'Reach for the stars!': Tips for girls from space scientists
BBC Radio 5 live has been speaking to space scientists at Nasa about what advice they'd give to young girls wanting to be astronauts.
'Be stubborn and follow your heart'
Gioia Massa is project manager in the Veggie lab at Kennedy Space Center. She works on future food production for space exploration.
She said she would like to see different types of women in science roles - more creative women, more extroverted women.
She had this advice for young girls:
“The number one thing for me was to be stubborn and follow your heart – and don’t let anyone tell you that you can’t do that.
“There certainly were aspects where I was challenged, I wasn’t as great in math as some of my colleagues, my handwriting is terrible, so there are things that are not my strength, but when I fell in love with plants, plants were my strength and I really learnt and focused on that."
'Find what your passion is'
Karen Nyberg is a Nasa astronaut.
She said she sees a real challenge keeping girls interested in maths and science as they get older: "We need to figure out as mentors and educators how to keep them in these fields so they can reach for the stars."
Her message: “Find what your passion is - when I was growing up, my passion was space.
"And find out what it is you need to do, to reach the goal you have.
"A lot of times you’ll find that math and science and those type of fields will get you there. And they’re challenging, I’m not going to lie to you, but so rewarding when you reach that goal."
'You can be me!'
Subashini Iyer is the Boeing design engineering lead - her team is designing, building and manufacturing the Starliner which will take astronauts to the International Space Station.
"You can be me! You can do math and science and become an engineer or a programme manager and become part of the space mission.
“There are so many opportunities out there - I think women are the ones that hold themselves back from doing something like this. So I have to say to them, reach for the stars because you can make this happen”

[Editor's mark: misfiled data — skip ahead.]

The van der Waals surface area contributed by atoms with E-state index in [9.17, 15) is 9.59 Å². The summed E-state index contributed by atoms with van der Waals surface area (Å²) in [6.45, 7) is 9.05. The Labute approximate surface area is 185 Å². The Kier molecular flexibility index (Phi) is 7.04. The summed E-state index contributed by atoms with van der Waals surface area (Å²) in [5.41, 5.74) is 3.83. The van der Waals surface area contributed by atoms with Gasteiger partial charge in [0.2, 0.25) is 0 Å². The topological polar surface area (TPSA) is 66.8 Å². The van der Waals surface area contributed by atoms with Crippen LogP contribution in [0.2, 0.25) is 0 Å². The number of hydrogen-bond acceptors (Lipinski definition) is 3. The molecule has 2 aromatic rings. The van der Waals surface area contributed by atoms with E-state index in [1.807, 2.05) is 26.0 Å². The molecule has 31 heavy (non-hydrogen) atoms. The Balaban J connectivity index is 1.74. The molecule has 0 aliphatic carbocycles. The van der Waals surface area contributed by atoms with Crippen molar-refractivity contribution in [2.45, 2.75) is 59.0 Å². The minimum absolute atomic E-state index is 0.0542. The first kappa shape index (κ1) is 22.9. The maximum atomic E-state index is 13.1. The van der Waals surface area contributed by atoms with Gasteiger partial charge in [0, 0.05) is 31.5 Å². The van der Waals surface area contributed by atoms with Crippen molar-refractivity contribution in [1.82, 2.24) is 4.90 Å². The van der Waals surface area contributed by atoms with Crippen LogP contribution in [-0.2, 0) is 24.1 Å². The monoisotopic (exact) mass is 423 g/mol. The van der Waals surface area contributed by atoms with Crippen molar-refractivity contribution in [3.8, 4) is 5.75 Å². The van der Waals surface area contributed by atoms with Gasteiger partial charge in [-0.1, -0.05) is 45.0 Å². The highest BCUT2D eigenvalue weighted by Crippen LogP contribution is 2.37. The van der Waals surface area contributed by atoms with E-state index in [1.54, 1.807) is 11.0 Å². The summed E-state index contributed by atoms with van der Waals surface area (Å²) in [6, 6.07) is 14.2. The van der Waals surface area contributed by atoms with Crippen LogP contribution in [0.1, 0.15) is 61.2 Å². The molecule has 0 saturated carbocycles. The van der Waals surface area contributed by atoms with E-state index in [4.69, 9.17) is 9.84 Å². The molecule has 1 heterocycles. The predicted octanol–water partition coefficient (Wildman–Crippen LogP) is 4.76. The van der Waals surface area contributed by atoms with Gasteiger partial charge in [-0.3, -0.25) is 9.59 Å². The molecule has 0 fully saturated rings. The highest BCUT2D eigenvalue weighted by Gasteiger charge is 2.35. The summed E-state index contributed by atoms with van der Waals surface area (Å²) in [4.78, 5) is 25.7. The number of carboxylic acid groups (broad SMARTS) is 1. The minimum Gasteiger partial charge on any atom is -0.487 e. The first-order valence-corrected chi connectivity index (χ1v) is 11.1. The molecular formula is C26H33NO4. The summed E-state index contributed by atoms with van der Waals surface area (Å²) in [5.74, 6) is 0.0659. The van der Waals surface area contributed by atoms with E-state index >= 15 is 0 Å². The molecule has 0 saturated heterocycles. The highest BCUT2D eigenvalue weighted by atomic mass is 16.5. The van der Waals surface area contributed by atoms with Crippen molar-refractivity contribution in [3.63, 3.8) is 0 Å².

'If you don't know how to code you're not in the cool club'
Misty Snopkowski is the launch site integrator for the Commercial Crew Program, working with Nasa and Space X.
She said she always wanted to work in science: "Even in high school I knew I wanted to be an engineer. I like Star Trek: The Next Generation, I was a total nerd in high school, it just kind of seemed that would be the way to go."
She hopes it's now something girls want to get into: "I think now it's the cool thing to totally be into math and science, being able to code, if you don't know how to code you're not in the cool club, so it's totally different now."
But she's very happy being land-based: "I've never even had a desire to be an astronaut - I get motion sickness really bad - so I'll be the person to help you get up there, but I don't know if I'd ever go up there myself."
'Figure out what you’re interested in'
Lexi Deal is a payloads systems engineer for Boeing- she takes care of the exterior of the space station.
“I come from a different perspective, my mother was a vascular surgeon, so I grew up thinking I could do anything I wanted – she made sure as a child that I could see other women, she went and searched book stores for women in pilot seats for me.”
Her advice to young women: “Know yourself, figure out what you’re interested in, and focus on that and forget everybody else.”
“I’m a very curious person – I always wanted to ask questions, and figure out and learn new stuff, so whenever people try to say, can you do that - it doesn’t matter, I’m going to try, and I’ll go and find it out myself.”